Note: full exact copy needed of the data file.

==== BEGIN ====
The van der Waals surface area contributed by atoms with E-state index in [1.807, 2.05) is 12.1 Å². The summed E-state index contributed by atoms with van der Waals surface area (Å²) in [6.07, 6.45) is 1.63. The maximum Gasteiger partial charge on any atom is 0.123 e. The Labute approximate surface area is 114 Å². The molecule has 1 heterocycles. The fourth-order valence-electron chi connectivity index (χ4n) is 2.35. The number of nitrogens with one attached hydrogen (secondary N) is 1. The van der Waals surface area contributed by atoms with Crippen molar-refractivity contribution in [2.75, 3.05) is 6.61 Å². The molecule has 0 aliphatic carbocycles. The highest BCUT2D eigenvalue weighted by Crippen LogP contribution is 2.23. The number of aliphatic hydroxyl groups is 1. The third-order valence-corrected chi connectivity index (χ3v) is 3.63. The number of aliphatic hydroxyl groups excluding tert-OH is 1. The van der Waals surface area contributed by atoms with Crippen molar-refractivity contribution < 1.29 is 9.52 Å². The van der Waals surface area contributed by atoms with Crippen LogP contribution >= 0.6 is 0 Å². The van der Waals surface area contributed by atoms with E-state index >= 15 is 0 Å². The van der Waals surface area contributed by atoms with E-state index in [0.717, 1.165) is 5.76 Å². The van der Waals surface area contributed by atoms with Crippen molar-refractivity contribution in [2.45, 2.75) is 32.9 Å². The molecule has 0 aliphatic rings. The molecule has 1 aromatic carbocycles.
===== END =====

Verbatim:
The van der Waals surface area contributed by atoms with E-state index in [1.807, 2.05) is 12.1 Å². The summed E-state index contributed by atoms with van der Waals surface area (Å²) in [6.07, 6.45) is 1.63. The maximum Gasteiger partial charge on any atom is 0.123 e. The Labute approximate surface area is 114 Å². The molecule has 1 heterocycles. The fourth-order valence-electron chi connectivity index (χ4n) is 2.35. The number of nitrogens with one attached hydrogen (secondary N) is 1. The van der Waals surface area contributed by atoms with Crippen molar-refractivity contribution in [2.75, 3.05) is 6.61 Å². The molecule has 0 aliphatic carbocycles. The highest BCUT2D eigenvalue weighted by Crippen LogP contribution is 2.23. The number of aliphatic hydroxyl groups is 1. The third-order valence-corrected chi connectivity index (χ3v) is 3.63. The number of aliphatic hydroxyl groups excluding tert-OH is 1. The van der Waals surface area contributed by atoms with Crippen molar-refractivity contribution < 1.29 is 9.52 Å². The van der Waals surface area contributed by atoms with Crippen LogP contribution >= 0.6 is 0 Å². The van der Waals surface area contributed by atoms with E-state index >= 15 is 0 Å². The van der Waals surface area contributed by atoms with E-state index in [0.717, 1.165) is 5.76 Å². The van der Waals surface area contributed by atoms with Crippen molar-refractivity contribution in [2.45, 2.75) is 32.9 Å². The molecule has 0 aliphatic rings. The molecule has 1 aromatic carbocycles.